Assessing Coastal Plain risk indices for subsurface Phosphorus loss

Amy L. Shober, Anthony R. Buda, Kathryn C. Turner, Nicole M. Fiorellino, A. Scott Andres, Joshua M. McGrath, J. Thomas Sims

Research output: Contribution to journalArticlepeer-review

9 Scopus citations


Phosphorus (P) Index evaluations are critical to advancing nutrient management planning in the United States. However, most assessments until now have focused on the risks of P losses in surface runoff. In artificially drained agroecosystems of the Atlantic Coastal Plain, subsurface flow is the predominant mode of P transport, but its representation in most P Indices is often inadequate. We explored methods to evaluate the subsurface P risk routines of five P Indices from Delaware, Maryland (two), Virginia, and North Carolina using available water quality and soils datasets. Relationships between subsurface P risk scores and published dissolved P loads in leachate (Delaware, Maryland, and North Carolina) and ditch drainage (Maryland) were directionally correct and often statistically significant, yet the brevity of the observation periods (weeks to several years) and the limited number of sampling locations precluded a more robust assessment of each P Index. Given the paucity of measured P loss data, we then showed that soil water extractable P concentrations at depths corresponding with the seasonal high water table (WEPWT) could serve as a realistic proxy for subsurface P losses in ditch drainage. The associations between WEPWT and subsurface P risk ratings reasonably mirrored those obtained with sparser water quality data. As such, WEPWT is seen as a valuable metric that offers interim insight into the directionality of subsurface P risk scores when water quality data are inaccessible. In the long term, improved monitoring and modeling of subsurface P losses clearly should enhance the rigor of future P Index appraisals.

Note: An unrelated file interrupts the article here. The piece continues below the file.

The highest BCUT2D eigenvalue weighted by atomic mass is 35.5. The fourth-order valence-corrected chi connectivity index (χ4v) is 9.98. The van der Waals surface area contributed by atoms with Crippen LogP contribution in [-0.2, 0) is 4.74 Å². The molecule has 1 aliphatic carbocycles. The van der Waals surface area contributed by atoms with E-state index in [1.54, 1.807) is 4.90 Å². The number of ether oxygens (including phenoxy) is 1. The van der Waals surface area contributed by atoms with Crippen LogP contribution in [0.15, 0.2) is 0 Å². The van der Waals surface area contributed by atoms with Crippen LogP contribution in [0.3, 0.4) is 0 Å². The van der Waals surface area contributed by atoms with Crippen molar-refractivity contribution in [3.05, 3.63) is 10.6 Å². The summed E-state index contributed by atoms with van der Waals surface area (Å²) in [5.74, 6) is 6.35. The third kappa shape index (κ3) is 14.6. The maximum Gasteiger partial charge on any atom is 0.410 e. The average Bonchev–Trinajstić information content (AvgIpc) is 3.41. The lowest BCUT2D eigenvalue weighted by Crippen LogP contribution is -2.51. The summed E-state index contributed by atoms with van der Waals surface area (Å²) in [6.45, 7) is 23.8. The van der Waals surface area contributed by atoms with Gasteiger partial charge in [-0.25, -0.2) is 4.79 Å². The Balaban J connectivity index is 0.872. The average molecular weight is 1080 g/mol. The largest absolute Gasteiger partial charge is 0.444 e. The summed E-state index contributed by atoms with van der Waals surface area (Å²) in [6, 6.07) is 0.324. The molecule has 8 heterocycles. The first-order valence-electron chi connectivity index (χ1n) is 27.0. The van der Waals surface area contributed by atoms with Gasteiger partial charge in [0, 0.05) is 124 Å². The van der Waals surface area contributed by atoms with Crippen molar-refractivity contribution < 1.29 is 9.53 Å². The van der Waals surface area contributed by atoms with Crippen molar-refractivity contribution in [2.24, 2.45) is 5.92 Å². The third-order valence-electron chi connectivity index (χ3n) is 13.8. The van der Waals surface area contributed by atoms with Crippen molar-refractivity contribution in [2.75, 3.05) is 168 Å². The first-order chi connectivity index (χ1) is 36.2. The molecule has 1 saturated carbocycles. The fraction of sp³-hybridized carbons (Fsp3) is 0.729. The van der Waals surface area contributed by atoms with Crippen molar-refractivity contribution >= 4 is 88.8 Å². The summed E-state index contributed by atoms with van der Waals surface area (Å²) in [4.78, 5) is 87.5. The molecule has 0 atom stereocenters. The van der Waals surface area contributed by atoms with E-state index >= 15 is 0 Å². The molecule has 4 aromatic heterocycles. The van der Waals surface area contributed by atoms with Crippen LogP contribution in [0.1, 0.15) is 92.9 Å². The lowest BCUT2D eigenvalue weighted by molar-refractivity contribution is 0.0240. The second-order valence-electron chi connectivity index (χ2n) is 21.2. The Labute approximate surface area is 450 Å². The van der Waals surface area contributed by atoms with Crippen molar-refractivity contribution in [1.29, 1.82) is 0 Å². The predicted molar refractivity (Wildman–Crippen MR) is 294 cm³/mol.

Original languageEnglish
Pages (from-to)1270-1286
Number of pages17
JournalJournal of Environmental Quality
Issue number6
StatePublished - Nov 1 2017

Bibliographical note

Publisher Copyright:
© American Society of Agronomy, Crop Science Society of America, and Soil Science Society of America. 5585 Guilford Rd., Madison, WI 53711 USA.

ASJC Scopus subject areas

  • Environmental Engineering
  • Water Science and Technology
  • Waste Management and Disposal
  • Pollution
  • Management, Monitoring, Policy and Law


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